In the News
Washington Examiner: The truth about Gorsuch’s record on ‘money in politics’
By David Keating & Luke Wachob
Democrats and progressives are losing their minds over President Trump’s Supreme Court nominee, Neil Gorsuch. One left-wing advocacy group released a video titled “3 Reasons to Fear Judge Gorsuch.” Number one? According to them, if Gorsuch is on the Supreme Court, “our elections could be completely handed over to the powerful and the wealthy.”
That ludicrous statement refers to Gorsuch’s concurring opinion in Riddle v. Hickenlooper, a campaign finance case. Riddle challenged Colorado’s contribution limit law as discriminatory.
Was it ever! It allowed major party candidates to raise twice as much money as minor party candidates and independents. Progressives love to say “money isn’t speech,” but Riddle wasn’t about that. It was about equality…
Should progressives worry that Gorsuch may rule against them on campaign finance cases? Probably, given the type of restrictions they support on your free speech.
The silly Colorado law struck down by the court – they wrote it! Common Cause and like-minded groups seeking speech limits put it on the ballot. The goal? Getting money out of politics, of course.
Bloomberg BNA: Democrats to Probe Gorsuch Views on Campaign Finance
By Kenneth P. Doyle
Democrats supporting campaign finance regulation have stopped short, so far, of outright opposition to Supreme Court nominee Neil Gorsuch, but key lawmakers said the burden of proof is on Gorsuch to show he won’t help extend the line of recent court decisions that rolled back limits on money in politics…
Republicans and groups critical of campaign regulation generally have supported the Gorsuch nomination. The Center for Competitive Politics, which says it is America’s “largest nonprofit defending First Amendment political speech rights,” applauded Trump’s selection of Gorsuch as a nominee for the Supreme Court.
The judge’s “opinions show an understanding that the role of a judge is not to enact his own preferences, but neither is it to rubber stamp the legislature,” said Bradley A. Smith, a former Republican commissioner on the FEC, who is chairman of the Center for Competitive Politics. “At a time when free speech often seems on the defensive, we are pleased that President Trump has nominated someone who will defend a robust First Amendment.”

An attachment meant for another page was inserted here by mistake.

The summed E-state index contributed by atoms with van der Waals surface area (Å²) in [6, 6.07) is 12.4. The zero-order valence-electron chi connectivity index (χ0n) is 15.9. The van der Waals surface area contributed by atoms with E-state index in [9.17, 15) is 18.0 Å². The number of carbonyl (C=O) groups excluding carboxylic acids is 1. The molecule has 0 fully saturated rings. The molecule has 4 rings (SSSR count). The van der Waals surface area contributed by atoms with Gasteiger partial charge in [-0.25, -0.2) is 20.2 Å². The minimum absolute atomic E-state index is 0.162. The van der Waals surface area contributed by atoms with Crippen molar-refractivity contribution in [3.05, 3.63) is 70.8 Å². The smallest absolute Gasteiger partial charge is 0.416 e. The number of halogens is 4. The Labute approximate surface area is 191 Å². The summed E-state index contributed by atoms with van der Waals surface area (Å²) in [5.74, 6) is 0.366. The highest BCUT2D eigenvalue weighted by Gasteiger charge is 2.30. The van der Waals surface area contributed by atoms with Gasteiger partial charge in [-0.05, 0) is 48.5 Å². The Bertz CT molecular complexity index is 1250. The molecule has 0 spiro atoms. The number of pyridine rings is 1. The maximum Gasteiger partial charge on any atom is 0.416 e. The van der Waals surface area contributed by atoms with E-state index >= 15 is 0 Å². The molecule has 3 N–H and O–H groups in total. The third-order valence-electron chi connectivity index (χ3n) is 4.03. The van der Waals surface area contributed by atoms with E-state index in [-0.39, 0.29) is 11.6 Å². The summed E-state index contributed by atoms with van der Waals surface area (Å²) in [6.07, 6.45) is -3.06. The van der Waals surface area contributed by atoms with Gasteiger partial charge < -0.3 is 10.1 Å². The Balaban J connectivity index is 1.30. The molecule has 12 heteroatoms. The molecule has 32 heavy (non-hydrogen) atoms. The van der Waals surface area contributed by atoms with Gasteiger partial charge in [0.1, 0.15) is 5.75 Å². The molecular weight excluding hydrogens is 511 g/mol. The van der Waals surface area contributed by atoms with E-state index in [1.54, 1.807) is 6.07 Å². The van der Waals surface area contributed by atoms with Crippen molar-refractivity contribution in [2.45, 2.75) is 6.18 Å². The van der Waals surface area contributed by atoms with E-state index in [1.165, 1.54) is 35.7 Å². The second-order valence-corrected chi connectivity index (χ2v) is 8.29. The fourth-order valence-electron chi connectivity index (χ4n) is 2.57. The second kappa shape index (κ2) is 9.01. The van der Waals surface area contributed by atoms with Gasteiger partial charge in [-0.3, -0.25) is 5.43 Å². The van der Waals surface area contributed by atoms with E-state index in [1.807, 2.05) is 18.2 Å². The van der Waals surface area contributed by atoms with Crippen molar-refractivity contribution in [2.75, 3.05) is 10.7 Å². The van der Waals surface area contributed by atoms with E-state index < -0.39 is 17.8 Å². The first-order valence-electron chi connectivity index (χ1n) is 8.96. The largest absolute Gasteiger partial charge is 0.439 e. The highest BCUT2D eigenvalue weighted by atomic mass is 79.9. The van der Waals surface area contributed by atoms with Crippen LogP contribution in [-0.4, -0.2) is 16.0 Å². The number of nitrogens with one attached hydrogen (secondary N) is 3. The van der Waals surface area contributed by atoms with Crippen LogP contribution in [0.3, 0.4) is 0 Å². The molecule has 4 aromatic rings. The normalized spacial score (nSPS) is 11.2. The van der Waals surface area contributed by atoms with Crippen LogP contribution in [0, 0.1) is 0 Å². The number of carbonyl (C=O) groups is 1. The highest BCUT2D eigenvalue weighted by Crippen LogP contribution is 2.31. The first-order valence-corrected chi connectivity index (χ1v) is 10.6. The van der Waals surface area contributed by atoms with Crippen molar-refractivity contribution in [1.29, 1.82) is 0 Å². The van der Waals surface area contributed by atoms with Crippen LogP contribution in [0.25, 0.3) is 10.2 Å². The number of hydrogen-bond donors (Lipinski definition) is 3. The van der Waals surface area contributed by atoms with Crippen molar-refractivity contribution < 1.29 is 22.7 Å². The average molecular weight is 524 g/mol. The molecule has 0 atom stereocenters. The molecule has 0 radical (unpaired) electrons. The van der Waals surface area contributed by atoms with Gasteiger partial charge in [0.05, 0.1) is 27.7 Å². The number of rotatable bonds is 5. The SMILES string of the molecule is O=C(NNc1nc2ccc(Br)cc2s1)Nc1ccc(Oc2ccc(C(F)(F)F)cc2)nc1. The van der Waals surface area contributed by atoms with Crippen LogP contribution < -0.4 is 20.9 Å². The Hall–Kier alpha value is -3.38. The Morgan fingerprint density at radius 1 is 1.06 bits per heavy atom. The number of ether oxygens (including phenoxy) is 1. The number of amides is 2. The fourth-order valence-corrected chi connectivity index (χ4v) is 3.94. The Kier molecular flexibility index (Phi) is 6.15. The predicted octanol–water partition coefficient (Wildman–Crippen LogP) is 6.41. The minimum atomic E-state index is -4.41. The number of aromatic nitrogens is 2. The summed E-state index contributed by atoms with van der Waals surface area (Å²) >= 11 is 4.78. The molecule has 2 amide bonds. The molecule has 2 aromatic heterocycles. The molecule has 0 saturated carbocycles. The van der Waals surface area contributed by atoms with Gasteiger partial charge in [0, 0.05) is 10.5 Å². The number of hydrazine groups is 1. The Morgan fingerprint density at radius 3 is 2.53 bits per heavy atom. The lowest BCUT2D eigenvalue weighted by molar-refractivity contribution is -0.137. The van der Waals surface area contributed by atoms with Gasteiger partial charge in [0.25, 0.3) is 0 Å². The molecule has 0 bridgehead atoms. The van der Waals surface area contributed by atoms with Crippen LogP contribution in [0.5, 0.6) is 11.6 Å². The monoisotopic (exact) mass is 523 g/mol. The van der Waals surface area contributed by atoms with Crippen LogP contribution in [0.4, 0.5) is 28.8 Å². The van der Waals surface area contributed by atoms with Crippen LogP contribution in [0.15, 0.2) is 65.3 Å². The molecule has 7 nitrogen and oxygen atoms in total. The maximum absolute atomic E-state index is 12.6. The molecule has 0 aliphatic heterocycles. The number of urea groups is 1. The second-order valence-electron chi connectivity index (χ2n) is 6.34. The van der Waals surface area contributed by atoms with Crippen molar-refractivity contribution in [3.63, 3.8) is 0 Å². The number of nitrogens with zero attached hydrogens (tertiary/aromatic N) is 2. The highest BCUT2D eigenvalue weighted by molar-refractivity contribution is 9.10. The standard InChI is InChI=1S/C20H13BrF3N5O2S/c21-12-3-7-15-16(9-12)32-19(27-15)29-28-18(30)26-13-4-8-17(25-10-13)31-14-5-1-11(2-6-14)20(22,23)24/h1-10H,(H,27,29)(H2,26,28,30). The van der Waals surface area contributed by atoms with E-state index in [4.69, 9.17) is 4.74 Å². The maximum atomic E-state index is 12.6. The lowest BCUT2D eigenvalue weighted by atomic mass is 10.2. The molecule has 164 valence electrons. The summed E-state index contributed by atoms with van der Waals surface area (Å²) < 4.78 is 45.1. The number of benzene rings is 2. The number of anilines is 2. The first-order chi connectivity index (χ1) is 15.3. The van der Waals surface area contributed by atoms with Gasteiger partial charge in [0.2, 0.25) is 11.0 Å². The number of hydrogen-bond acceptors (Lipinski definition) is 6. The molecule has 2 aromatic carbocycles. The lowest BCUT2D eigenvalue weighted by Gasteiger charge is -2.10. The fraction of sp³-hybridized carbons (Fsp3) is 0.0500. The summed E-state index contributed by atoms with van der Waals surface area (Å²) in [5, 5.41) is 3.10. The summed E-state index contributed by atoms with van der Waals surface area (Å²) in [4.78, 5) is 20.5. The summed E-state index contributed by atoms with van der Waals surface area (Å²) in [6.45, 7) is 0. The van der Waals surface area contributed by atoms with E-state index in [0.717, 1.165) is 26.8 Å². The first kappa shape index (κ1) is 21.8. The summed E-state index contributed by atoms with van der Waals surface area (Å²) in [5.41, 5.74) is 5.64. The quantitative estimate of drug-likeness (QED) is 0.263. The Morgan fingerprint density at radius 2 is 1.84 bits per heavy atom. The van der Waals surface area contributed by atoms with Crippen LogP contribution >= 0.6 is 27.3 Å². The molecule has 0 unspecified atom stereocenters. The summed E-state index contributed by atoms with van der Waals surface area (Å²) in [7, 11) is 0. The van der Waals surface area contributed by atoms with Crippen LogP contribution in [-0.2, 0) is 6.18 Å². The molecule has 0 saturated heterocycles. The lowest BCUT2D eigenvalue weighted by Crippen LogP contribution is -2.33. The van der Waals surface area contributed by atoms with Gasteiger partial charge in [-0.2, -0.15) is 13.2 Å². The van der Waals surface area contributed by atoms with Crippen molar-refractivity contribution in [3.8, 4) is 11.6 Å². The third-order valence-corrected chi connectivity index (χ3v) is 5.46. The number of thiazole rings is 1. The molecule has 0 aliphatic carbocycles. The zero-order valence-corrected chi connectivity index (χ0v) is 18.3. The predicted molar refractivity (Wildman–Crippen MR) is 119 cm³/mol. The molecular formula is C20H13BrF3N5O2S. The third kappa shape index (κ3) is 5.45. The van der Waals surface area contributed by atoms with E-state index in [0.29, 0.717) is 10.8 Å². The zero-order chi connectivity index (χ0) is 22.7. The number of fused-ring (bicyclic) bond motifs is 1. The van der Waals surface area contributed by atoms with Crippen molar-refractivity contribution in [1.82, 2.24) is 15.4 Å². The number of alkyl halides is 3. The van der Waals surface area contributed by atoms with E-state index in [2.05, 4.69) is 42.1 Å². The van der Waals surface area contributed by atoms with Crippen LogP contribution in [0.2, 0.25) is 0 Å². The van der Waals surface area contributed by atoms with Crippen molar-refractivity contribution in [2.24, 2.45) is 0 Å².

By John Fritze
Rep. John Sarbanes, a leading Democratic voice on campaign finance, is hoping that issue plays front and center when Judge Neil Gorsuch appears before the Senate Judiciary Committee for his confirmation hearing next week.
Sarbanes crafted a letter, signed by 109 of his fellow Democrats, requesting that senators pin Gorsuch down on the issue of money in politics during the Monday hearing.
Proponents of overhauling the campaign finance system have little insight into Gorsuch’s thoughts on the issue. Advocates are mostly focused on a concurring opinion in 2014 in which Gorsuch wrote that “no one before us disputes that the act of contributing to political campaigns implicates a ‘basic constitutional freedom.'”
That has rattled reform groups who say it points to Gorsuch supporting the notion that campaign donations are free speech, an idea ensconced in the 1976 case Buckley v. Valeo…
Gorsuch appears to have wide GOP support in the Senate heading into his hearing, and it is unclear how hard Democrats will fight his confirmation.
By Seung Min Kim and Elana Schor